1. "We only have two or three transactions with related parties. How hard can it be to prepare the transfer pricing documentation file?"

First of all, anyone should know that documenting a transaction from a transfer pricing perspective is not subject to common audit practice where you verify, for example, the correct registration of an invoice. You need to argue that the price of an intra-group transaction is arm’s length (i.e. at market level) and this process is not an exact science.

In order to justify the arm's length nature of an intra-group transaction certain steps must be completed: (i) analyse and understand the industry and the group's activity, (ii) analyse and understand the local company's activity, (iii) prepare a functional analysis with the aim of identifying the functions performed, risks assumed and assets employed by each related party in relation to the intra-group transaction, (iv) analyse the existing documents (e.g. contracts, invoices, activity reports, etc.) backing up the transaction and (v) assess the arm’s length nature of the transaction by selecting the appropriate transfer pricing method and applying it (this also includes performing benchmarking studies that require access to different type of databases). Therefore, the documentation process of an intra-group transaction is a complex one that requires time and resources.

2. "The transfer pricing documentation file can change the past"

A common misunderstanding is that by preparing a transfer pricing documentation file for transactions which already took place (which may or may not be arm’s length) will solve any issues related to these transactions.

Any taxpayer should be aware that the transfer pricing documentation file analyzes intra-group transactions that have already taken place. What a consultant can do is try to identify and quantify the factors justifying any deviations from the market practice and thus reduce (or even eliminate in certain cases) the adjustments that can be imposed by the tax authorities.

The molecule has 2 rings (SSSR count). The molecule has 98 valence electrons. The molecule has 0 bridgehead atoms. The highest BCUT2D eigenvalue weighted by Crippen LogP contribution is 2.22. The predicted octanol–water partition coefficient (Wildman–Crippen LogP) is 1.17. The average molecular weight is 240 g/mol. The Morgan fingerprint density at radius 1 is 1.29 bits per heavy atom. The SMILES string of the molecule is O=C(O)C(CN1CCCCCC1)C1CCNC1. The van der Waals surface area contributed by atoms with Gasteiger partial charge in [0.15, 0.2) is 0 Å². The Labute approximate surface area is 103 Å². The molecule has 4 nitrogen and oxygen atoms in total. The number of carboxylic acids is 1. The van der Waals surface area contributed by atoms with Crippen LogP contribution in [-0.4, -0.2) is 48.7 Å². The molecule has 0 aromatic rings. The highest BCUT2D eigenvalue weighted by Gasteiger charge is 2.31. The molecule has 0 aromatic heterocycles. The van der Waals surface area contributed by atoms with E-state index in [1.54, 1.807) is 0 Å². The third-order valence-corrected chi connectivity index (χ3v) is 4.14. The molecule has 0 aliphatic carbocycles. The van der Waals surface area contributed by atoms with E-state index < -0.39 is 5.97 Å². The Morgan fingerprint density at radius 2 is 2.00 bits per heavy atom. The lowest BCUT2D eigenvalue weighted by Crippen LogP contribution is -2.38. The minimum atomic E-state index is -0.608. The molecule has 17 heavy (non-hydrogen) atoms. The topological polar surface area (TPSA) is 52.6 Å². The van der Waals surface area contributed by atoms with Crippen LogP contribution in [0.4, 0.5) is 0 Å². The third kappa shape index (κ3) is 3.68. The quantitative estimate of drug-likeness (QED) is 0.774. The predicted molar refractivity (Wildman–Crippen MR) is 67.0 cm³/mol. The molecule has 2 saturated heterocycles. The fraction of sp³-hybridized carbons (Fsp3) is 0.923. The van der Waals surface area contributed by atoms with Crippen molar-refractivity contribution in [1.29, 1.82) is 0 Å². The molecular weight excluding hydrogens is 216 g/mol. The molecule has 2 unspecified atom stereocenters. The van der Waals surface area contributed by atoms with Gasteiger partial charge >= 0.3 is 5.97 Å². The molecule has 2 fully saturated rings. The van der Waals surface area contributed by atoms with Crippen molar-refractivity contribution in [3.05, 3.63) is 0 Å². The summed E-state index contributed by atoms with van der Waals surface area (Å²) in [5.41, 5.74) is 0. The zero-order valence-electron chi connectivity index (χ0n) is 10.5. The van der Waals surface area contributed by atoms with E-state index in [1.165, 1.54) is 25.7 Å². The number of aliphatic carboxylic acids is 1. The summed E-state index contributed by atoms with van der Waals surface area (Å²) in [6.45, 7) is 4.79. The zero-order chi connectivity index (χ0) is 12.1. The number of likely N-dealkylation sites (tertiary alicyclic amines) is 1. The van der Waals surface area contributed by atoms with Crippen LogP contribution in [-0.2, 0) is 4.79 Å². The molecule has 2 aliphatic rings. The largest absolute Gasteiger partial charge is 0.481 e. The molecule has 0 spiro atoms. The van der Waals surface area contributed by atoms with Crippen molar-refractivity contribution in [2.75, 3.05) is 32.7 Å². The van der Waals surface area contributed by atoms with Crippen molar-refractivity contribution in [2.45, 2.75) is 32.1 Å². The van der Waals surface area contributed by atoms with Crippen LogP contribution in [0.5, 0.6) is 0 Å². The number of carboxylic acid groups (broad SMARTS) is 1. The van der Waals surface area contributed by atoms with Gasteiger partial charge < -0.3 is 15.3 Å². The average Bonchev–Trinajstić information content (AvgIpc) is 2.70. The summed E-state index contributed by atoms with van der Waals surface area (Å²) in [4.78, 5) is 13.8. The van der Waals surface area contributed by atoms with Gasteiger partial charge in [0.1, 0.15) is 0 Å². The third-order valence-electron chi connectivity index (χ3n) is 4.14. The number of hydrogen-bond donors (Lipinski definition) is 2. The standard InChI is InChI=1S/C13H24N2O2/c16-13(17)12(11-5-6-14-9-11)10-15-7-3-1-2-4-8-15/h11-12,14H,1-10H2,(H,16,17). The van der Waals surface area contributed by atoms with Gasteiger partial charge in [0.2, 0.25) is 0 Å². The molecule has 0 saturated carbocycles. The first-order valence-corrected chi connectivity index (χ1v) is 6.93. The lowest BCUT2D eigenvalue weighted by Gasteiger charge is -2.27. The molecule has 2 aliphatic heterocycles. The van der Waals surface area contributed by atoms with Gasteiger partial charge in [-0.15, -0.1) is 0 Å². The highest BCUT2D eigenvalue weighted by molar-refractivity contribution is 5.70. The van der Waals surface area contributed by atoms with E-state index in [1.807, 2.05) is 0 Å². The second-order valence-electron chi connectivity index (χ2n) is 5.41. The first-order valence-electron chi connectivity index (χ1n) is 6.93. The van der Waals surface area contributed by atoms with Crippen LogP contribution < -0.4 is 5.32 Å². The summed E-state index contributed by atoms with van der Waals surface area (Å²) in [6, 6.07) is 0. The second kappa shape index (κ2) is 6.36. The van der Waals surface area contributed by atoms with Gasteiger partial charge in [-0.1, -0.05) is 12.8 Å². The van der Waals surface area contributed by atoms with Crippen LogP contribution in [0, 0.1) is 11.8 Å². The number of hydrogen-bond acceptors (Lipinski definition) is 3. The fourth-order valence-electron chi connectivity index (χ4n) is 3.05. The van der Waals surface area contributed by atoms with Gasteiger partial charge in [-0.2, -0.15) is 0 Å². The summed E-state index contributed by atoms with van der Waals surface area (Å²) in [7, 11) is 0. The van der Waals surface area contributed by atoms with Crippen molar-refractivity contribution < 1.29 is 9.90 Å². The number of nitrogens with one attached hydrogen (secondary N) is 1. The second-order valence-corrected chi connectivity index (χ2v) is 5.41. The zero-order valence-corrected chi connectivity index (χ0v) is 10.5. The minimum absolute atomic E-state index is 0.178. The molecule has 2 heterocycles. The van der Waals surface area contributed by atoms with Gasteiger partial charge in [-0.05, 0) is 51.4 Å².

Things are totally different when the company implements a transfer pricing policy which is thoroughly applied since the moment the intra-group transaction is carried out. This transfer pricing policy, together with a well documented and updated transfer pricing documentation file will be proof that the taxpayer addresses the transfer pricing topic with seriousness. To some extent, this thorough documentation could be a good reason to “discourage” tax authorities to even investigate the transfer prices applied by the taxpayer.

3. "The penalty for not preparing the transfer pricing documentation file is a simple fine"

In fact, the “real penalty” for not preparing and submitting the file is that the tax authorities have the right to impose transfer pricing adjustments. From our practical experience, these adjustments can be performed without a thorough analysis and documentation process and do not take into account any specific circumstances of the taxpayer. Therefore, at this stage, you no longer have control on the adjusting mechanism used by the tax authorities, nor have the right to challenge it. Apart from this, "real penalty" may also be potential tax audit by tax authorities in all other tax areas. 

4. "We are working with someone who has access to a database; this way is cheaper"

At first glance, it could be cheaper. However, if you take into consideration the results, you will certainly experience what a transfer pricing adjustment means.

Our advice is to work only with a company that has a licence for the databases you need (granting continuous access to these databases). Why? The databases are updated periodically; thus, during a tax inspection that will take place, for example, in 2014 you need to prove the data you used when preparing the transfer pricing documentation file (let’s say 2013). This can be done only if the company you work with has a licensed database.